Janssen used the review and approval process by the FDA to gain insights and experience, which were used for submission preparations in other regions. Janssen also conducted meetings with, or otherwise requested scientific advice from, other health authorities such as EMA (PAT), Health Canada, Swiss-medic, the Therapeutic Goods Administration of Australia, PMDA, and the Brazil National Health Surveillance Agency (ANVISA). Similar topics to those listed previously were discussed.

Given the potential impact on the quality of the product and the magnitude of the manufacturing change, the postapproval variation file was considered a “wait for approval” change (e.g., Prior Approval Supplement, Type II) in all countries.

Another case study within Janssen was the postapproval conversion in Japan of Tramcet (tramadol hydrochloride + acetaminophen) combination tab-lets from batch manufacturing to continuous manufacturing, using the wet granulation platform. Approval for this Partial Change Application (PCA) was granted by PMDA in 2019. Early and frequent interactions with PMDA were key. During the review process, the questions from PMDA mainly focused on the process parameters justification and control strategy aspects.

Janssen received approval in all countries where continuous manufacturing post-approval variation files were submitted. However, the acceptance of two different manufacturing techniques in parallel for the same product may be more challenging. Potential formulation changes may be necessary to accommodate the conversion to continuous manufacturing, thereby adding complexities to the dossier. In general, Janssen’s experience is that no differences were encountered in review timelines for the continuous manufacturing-related post-approval variations compared to conventional postapproval variations.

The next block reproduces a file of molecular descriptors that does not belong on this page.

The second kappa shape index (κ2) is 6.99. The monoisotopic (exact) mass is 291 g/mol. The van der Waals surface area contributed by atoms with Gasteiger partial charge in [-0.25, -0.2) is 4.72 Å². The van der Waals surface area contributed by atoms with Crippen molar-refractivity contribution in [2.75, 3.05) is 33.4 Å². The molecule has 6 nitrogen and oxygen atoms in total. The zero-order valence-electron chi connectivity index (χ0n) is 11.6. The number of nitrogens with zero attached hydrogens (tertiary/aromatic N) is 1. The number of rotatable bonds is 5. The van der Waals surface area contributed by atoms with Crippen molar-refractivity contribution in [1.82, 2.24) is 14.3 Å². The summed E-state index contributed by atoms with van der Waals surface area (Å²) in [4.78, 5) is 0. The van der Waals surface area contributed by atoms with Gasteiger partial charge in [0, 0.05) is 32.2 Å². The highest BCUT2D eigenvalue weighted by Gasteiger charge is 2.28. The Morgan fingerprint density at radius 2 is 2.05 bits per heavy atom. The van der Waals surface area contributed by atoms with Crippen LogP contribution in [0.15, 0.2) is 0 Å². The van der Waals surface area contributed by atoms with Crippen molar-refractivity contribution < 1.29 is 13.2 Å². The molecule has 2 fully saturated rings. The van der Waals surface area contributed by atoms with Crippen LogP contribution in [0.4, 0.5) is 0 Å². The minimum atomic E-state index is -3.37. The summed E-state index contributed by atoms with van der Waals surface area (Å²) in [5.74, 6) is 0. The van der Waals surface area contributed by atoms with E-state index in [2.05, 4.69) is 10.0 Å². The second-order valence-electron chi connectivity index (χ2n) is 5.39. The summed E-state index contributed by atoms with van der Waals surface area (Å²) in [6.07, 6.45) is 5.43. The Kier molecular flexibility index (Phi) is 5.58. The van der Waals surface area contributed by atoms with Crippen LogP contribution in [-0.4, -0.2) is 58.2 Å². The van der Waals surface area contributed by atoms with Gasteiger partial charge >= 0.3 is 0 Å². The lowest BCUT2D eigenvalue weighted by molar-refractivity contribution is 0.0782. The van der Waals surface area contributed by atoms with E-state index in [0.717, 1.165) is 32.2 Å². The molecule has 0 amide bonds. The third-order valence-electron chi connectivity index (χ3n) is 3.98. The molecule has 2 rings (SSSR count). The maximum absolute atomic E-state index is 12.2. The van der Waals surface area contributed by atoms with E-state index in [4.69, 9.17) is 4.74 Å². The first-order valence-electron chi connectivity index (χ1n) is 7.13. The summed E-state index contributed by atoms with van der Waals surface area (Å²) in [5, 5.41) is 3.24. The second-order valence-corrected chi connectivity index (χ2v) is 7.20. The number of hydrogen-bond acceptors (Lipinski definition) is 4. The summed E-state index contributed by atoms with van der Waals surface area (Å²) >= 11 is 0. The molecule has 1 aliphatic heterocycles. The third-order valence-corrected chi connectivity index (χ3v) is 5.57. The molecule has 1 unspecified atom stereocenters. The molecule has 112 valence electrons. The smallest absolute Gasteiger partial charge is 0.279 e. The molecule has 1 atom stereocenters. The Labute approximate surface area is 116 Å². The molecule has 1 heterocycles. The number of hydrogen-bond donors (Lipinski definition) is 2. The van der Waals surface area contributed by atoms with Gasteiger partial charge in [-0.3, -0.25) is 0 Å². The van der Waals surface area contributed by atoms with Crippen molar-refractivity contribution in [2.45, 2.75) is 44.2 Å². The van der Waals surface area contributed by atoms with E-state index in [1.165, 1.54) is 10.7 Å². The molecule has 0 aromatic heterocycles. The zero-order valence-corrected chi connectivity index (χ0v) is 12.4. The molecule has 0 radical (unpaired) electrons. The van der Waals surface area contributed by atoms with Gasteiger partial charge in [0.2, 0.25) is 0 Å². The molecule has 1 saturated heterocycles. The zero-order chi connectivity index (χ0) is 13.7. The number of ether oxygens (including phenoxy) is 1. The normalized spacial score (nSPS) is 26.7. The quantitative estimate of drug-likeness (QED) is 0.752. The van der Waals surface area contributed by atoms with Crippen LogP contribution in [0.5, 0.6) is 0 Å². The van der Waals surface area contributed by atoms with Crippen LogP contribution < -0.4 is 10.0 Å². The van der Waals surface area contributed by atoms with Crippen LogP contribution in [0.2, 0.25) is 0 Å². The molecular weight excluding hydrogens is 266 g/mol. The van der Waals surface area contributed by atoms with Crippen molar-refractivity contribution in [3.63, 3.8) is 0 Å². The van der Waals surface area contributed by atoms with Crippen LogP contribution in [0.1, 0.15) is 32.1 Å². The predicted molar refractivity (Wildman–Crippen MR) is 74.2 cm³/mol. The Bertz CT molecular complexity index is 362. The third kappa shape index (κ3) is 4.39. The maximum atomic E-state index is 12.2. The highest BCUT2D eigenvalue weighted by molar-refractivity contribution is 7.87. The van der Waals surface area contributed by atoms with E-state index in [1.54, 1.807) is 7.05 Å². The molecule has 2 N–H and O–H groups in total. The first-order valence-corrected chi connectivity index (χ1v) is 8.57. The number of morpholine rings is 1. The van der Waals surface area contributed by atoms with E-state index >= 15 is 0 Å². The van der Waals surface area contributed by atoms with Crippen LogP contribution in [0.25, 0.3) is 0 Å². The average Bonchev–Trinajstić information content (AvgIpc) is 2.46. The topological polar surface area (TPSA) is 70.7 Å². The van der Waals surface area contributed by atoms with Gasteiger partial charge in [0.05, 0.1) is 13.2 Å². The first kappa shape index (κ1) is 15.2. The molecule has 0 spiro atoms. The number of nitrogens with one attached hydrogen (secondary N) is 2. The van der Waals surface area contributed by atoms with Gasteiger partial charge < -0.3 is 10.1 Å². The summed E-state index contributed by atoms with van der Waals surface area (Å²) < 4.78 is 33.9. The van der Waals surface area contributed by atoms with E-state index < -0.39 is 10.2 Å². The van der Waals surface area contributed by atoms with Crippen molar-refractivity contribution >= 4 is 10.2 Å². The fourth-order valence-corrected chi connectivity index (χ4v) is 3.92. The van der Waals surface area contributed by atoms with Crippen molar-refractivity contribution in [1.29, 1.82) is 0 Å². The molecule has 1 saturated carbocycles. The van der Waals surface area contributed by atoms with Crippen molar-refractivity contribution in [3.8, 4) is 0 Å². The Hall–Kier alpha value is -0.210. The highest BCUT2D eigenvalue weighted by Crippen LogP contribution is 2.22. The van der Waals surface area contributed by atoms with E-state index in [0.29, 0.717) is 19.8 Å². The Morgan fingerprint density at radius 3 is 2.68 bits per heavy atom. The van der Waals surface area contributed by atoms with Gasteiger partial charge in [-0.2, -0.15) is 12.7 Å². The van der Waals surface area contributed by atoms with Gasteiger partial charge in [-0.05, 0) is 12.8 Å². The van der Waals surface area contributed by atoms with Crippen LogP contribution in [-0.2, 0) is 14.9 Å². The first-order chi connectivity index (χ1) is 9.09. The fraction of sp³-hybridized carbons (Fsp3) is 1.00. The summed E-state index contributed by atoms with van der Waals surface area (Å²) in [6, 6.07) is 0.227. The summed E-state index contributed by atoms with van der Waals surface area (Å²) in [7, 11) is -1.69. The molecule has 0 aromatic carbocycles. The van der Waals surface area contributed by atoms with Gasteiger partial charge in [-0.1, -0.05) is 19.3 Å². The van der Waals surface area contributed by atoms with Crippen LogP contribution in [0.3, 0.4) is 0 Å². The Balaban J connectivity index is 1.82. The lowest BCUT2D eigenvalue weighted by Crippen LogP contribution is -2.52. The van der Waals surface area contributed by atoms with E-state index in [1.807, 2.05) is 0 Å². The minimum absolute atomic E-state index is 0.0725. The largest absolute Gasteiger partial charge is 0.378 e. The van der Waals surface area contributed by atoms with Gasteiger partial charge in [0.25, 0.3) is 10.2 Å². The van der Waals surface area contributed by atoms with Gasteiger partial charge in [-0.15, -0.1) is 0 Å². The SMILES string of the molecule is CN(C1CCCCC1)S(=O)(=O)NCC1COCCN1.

Lessons Learned

As can be seen from both the Lilly and Janssen experiences, it is advisable to communicate early and frequently with health authorities, at least until additional industry experience is available and CM-specific regulatory guidance documents are published. Inviting health authorities to visit continuous manufacturing sites proves to be valuable to gain mutual understanding of the proposed strategies. The additional avenues installed for regulatory interactions to seek advice on specific continuous manufacturing questions, such as FDA’s ETT, EMA’s PAT, and PMDA’s IMT-WG, encourage early engagement. The ICH Q13 Expert Working Group has made visits to early-adopter companies to learn about their implementation strategies to ensure the Q13 guidance is as practical as possible.

Overall, the companies’ experience has been that regulators are supportive of innovation as the global acceptance and understanding of continuous manufacturing increases rapidly. Additional specific regulatory guidance on continuous manufacturing will be helpful as more experience is gained; thus, efforts like the new draft FDA guidance on continuous manufacturing, the provisional draft document from PMDA, as well as the ongoing drafting of ICH Q13 are key in the continued continuous manufacturing journey.

Considerations When Introducing Continuous Manufacturing Projects

Given the complexity of pharmaceutical development, it may be necessary to initiate product development with conventional batch processes, with the intent to pivot to continuous manufacturing processes for commercial production. For example, companies may need to consider a conversion from batch manufacturing to continuous manufacturing processes during the later stages of the development program prior to initial marketing authorization applications. Additionally, some companies may consider batch to continuous manufacturing conversion for approved products that are already on the market.